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Where Are the Records?

Published on Wed, 07/22/2020 - 09:17am
Where Are the Records?

Is Central and/or Eastern Europe the place of your ancestors? Don’t be afraid to uncover their life stories! I am sure at least one of them would appreciate that somebody cared and that they were not forgotten. That said, where are their records?

First, you need to focus on the ancestor who lived on both continents (this approach is valid for your German ancestor too). There are four main things to know about this immigrant ancestor to help your research:

  1. Name (their original name used in the old country is ideal)
  2. Date of birth or marriage (if also married in the old country)
  3. Place of origin (state, region, town, parish, or village)
  4. Religion (it helps)

Records are maintained locally (they are not centralized), and this is valid for almost all of Europe. The best genealogy sources are local church records and vital records. For going further back in time, church records are the best sources! They contain baptisms, marriages and marriage bans, burials, death dates, and the names of parents, godparents or sponsors, and witnesses. The sponsors and witnesses are usually family related, either by blood or by marriage. Follow their stories too.

Church records are kept by the local parishes. Parishes can contain a few villages and are the place where the ancestors went to church. Church records (or their duplicates) were sent later to the local registration office.

Vital records (birth, marriage, and death), from the time the civil registry offices were established, are more detailed and are kept by the local office in the closest town. This registry office is called the Matrika, Metrika (plural Matriky, Metriky), and similar. These offices are usually in the city hall building and keep the matričné knihy (Matriky books). Earlier books are later moved and stored at the city or regional archives. For those books not kept at the Matrika anymore, check the closest regional archive. 

However, before checking the regional archive, check to see if the Family History Library (FHL) in Salt Lake City, Utah, has these books online at FamilySearch.org, or visit this library, which is cheaper than traveling to Europe. In fact, this is the most convenient approach for many Eastern European countries—online through FHL.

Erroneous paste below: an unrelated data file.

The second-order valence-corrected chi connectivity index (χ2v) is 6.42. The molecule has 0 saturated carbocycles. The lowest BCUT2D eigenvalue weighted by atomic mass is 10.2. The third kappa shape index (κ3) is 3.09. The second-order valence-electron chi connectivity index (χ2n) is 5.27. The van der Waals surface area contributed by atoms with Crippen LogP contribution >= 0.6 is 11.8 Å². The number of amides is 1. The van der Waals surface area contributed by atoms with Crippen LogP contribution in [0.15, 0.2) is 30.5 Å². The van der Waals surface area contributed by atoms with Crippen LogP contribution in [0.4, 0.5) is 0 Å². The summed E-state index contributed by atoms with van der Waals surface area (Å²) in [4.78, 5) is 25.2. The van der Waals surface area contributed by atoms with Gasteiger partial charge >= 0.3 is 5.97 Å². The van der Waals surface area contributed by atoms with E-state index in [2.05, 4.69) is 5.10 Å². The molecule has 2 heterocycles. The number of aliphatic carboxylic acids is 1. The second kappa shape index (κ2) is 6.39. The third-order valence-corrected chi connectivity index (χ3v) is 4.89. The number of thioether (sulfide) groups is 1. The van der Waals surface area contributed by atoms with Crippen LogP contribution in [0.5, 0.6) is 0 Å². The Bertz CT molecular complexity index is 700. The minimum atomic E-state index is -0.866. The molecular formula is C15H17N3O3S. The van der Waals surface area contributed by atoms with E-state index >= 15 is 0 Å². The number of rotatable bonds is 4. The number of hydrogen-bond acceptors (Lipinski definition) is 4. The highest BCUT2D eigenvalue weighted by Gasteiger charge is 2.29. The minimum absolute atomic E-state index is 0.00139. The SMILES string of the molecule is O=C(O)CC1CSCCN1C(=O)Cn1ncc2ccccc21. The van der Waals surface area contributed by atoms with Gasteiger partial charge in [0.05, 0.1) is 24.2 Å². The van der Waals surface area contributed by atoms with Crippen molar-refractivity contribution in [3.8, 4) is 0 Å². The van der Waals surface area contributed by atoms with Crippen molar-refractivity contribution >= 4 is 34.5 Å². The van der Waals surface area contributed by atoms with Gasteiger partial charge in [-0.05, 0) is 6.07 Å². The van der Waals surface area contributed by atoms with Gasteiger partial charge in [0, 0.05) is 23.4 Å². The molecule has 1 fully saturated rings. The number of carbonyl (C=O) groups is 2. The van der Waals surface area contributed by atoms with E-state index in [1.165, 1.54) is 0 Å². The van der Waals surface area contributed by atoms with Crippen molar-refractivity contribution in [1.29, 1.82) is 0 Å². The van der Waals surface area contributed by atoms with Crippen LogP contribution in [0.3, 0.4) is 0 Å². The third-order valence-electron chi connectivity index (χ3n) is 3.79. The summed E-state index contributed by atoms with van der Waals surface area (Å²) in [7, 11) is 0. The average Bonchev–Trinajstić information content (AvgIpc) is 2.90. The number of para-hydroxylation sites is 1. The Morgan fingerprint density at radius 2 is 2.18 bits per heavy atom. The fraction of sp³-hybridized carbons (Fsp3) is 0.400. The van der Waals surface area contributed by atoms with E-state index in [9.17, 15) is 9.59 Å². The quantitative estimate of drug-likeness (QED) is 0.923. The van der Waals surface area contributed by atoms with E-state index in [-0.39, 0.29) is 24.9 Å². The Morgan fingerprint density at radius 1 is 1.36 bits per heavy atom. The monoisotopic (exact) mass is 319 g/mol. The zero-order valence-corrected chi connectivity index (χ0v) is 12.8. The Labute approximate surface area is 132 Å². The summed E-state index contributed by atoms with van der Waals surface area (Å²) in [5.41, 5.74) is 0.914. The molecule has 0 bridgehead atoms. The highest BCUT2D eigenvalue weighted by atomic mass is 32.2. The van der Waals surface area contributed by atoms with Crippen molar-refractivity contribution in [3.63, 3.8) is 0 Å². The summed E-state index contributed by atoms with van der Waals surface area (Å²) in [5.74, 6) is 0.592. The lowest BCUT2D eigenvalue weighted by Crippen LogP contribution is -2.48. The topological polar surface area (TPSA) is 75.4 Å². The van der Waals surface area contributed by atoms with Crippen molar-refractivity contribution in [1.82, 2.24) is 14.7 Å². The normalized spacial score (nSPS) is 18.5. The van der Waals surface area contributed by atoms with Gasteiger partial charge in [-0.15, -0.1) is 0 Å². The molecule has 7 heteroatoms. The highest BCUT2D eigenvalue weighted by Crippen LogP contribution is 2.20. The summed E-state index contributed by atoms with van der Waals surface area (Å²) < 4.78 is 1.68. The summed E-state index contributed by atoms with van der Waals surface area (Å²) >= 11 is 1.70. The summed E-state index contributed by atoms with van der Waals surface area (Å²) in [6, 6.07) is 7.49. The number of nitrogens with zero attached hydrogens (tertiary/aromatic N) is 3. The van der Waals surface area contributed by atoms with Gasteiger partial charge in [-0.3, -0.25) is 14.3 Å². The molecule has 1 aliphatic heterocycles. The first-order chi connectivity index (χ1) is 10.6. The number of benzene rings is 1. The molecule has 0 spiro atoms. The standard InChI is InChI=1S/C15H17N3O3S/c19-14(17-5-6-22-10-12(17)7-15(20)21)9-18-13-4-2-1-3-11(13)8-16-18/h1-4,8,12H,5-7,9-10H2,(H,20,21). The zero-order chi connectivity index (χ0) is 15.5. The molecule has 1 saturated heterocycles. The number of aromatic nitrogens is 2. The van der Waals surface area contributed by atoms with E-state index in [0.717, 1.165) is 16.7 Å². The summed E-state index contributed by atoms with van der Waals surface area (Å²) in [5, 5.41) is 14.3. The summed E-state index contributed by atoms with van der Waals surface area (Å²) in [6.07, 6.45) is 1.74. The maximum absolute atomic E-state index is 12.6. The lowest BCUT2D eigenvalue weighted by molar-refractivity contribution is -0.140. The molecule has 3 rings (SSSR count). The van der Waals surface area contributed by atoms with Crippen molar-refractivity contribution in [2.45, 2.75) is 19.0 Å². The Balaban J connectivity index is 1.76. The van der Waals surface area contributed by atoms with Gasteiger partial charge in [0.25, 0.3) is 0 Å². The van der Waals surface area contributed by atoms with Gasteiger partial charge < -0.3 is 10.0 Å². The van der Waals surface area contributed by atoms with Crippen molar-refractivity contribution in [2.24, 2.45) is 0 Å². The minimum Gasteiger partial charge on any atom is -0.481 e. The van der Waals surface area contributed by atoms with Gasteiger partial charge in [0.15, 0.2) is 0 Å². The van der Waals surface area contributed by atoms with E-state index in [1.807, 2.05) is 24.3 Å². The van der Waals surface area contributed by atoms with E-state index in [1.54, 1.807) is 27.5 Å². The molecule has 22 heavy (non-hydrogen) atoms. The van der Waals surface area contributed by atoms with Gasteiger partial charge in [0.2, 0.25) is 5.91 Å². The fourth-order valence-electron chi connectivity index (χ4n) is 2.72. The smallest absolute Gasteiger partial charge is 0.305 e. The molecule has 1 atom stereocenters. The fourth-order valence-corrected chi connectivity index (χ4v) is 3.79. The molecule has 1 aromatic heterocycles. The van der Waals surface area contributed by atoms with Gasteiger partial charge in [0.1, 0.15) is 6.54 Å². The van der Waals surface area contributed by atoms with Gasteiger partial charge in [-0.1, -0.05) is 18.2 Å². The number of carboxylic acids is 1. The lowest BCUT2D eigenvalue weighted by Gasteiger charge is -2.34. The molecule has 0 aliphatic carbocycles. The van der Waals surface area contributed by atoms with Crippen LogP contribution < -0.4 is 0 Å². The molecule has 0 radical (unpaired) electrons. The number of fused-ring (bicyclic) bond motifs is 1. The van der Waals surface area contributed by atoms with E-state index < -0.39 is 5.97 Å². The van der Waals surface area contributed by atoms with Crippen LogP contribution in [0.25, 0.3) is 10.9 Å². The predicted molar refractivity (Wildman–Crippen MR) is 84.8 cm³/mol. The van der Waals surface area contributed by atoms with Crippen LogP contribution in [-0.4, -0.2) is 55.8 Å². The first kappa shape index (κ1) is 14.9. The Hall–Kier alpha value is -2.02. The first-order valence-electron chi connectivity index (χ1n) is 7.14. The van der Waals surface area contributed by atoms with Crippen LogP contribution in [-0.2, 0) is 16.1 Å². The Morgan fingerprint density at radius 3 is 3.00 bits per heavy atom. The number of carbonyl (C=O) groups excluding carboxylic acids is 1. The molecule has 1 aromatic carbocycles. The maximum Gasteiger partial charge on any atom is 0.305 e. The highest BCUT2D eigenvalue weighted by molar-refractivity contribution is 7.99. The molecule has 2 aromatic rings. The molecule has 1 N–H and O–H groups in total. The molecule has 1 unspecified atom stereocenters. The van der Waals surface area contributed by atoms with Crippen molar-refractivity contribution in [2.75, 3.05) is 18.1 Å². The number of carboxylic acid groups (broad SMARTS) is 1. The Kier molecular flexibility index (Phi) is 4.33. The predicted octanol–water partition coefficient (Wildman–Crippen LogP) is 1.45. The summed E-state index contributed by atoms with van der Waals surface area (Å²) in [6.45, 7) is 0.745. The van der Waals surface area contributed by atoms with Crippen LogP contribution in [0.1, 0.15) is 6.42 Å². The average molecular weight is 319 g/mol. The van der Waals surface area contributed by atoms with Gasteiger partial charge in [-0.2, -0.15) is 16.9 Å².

If the FHL does not have the records, check this free website: FEEFHS.org (click on the Resources tab). The next step is to reach out to the archives’ website for your country, the local archives, and their holdings. Read what they keep in their repository. If you learn that they have the records for the time you need, try to contact them. First, write a short email; the address is usually on their website.

For help writing to the archive or city hall, use the Research Wiki and Letter Writing Guide on FamilySearch.org. You can also use other translating tools, such as Google Translate. Attach your English version as well. The young people there usually speak very good English, and they can reference your original English version if some text was lost in translation.

The Midwest Genealogy Center is a great place to start (or continue) your research. We offer guidance, resources, books (even for reading records), ethnic periodicals, and classes, so you will not lose your family’s thread at the shores of the Atlantic Ocean. In addition, check the MGC events, to learn when the Czech, Slovak, Polish, German, and Eastern European classes will be offered. 

Bonus Tip: For requesting a vital record from any country of the world, consult International Vital Records Handbook, 7th Edition, 2017, by T. J. Kemp, which has contact information.

Good Luck, Viel Glück, Удачи, Sok Szerencsét, Mnoho štěstí, Veľa šťastia, Sretno, Powodzenia!

Iveta B.
Midwest Genealogy Center

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